Expression patterns of genes in the melanin synthesis pathways upon salt treatment in F. taiwana eggs. The final two genes (laccase2 and DCE) in the melanin synthesis pathway are down-regulated in NaCl-treated eggs, likely explaining why such eggs remain pink (unmelanized). R: RNA-seq, Q: qRT-PCR, both are means of log2 fold difference between black and pink eggs. TH: tyrosine 3-monooxygenase; PO: phenoloxidase; DDC: Dopa decarboxylase; DCE (yellow): dopachrome conversion enzyme. NA, not significant. PO has multiple isoforms and with both up- and down-regulated isoforms, so its regulation is denoted as NA. Transcript IDs are in Additional file 9

NaCl treatment is a type of osmotic stress. We examined the genes associated with osmotic stress and found the up-regulation of three key genes in the NaCl-treated (pink) samples (Sup. Fig. 4A). Notably the downstream gene duox (dual oxidase) is up-regulated 2.15 fold (log2FC). The Duox enzyme generates H2O2 and may indicate a link with the Dopa synthesis pathway, which itself is part of the melanin synthesis pathway (Sup. Fig. 4B).

qRT-PCR validation and laccase2 inhibition test

We conducted qRT-PCR on independent biological samples, isolated with a slightly different NaCl concentration and feeding protocol, to confirm the RNA-seq results for 7 key genes associated with melanization or stress. Of these, 4 genes (GST, TH, DDC, and DCE/yellow) were differentially expressed and matched the direction of the RNA-seq results; another (laccase2) was in the same direction (significant in qRT-PCR but not significant in RNA-seq; Fig. 4, Sup. Fig. 5A). The expression of the gene p38(MAPK) was concordant with the RNA-seq results, with neither expression being differentially expressed. The expression of the duox gene was not differentially expressed and did not match the RNA-seq results (greater expression in black eggs). Overall, there was as strong, positive correlation between the RNA-Seq and qRT-PCR data for these 7 genes (Sup. Fig. 5B, R = 0.91, P = 0.0044). The lack of coherence for duox could be due to the different feeding protocols and/or due to the limited sample size (only 2 biological replicates for RNA-seq).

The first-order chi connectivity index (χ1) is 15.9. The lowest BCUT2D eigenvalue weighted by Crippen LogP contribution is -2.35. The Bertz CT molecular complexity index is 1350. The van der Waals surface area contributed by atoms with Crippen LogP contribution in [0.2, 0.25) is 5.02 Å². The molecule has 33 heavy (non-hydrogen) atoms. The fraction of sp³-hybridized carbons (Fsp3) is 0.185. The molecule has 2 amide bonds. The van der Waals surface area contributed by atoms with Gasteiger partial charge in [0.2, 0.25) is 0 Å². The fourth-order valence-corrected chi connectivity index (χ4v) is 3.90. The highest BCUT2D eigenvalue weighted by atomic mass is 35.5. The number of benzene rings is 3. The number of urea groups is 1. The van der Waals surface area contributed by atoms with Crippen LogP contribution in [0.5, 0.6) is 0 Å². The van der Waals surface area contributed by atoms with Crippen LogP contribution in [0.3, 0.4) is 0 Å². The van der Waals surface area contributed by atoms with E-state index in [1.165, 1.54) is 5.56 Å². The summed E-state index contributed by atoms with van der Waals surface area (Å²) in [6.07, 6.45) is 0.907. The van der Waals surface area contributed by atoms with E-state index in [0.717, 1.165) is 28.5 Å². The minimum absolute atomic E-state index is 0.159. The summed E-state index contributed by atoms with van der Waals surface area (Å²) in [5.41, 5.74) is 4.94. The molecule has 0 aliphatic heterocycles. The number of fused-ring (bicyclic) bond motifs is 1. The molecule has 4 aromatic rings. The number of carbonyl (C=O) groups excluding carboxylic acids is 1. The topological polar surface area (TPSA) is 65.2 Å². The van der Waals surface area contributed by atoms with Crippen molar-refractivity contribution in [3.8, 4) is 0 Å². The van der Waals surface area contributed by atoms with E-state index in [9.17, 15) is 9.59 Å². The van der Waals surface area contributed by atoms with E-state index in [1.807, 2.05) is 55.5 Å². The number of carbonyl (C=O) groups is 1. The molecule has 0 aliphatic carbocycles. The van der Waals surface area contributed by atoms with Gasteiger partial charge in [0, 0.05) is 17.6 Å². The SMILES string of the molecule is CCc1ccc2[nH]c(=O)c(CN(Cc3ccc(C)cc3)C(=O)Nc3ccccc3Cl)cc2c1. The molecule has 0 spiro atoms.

Previously studies have shown that NaN3 (sodium azide) is a specific inhibitor of Laccase in vitro [20]. Thus, we hypothesized that the addition of NaN3 (1%) into agar could inhibit Laccase and prevent melanization of biting midge eggs laid on this agar. We observed that only 10.5% of the eggs melanized, i.e., most remained pink (un-melanized), when raised on 1% NaN3 agar while 100% of the control eggs melanized normally (Fig. 5). Although indirect effects of NaN3 cannot be ruled out, this result supports the model that down-regulation of the laccase2 (and DCE/yellow) gene is the mechanistic basis for the NaCl-induced inhibition of melanization.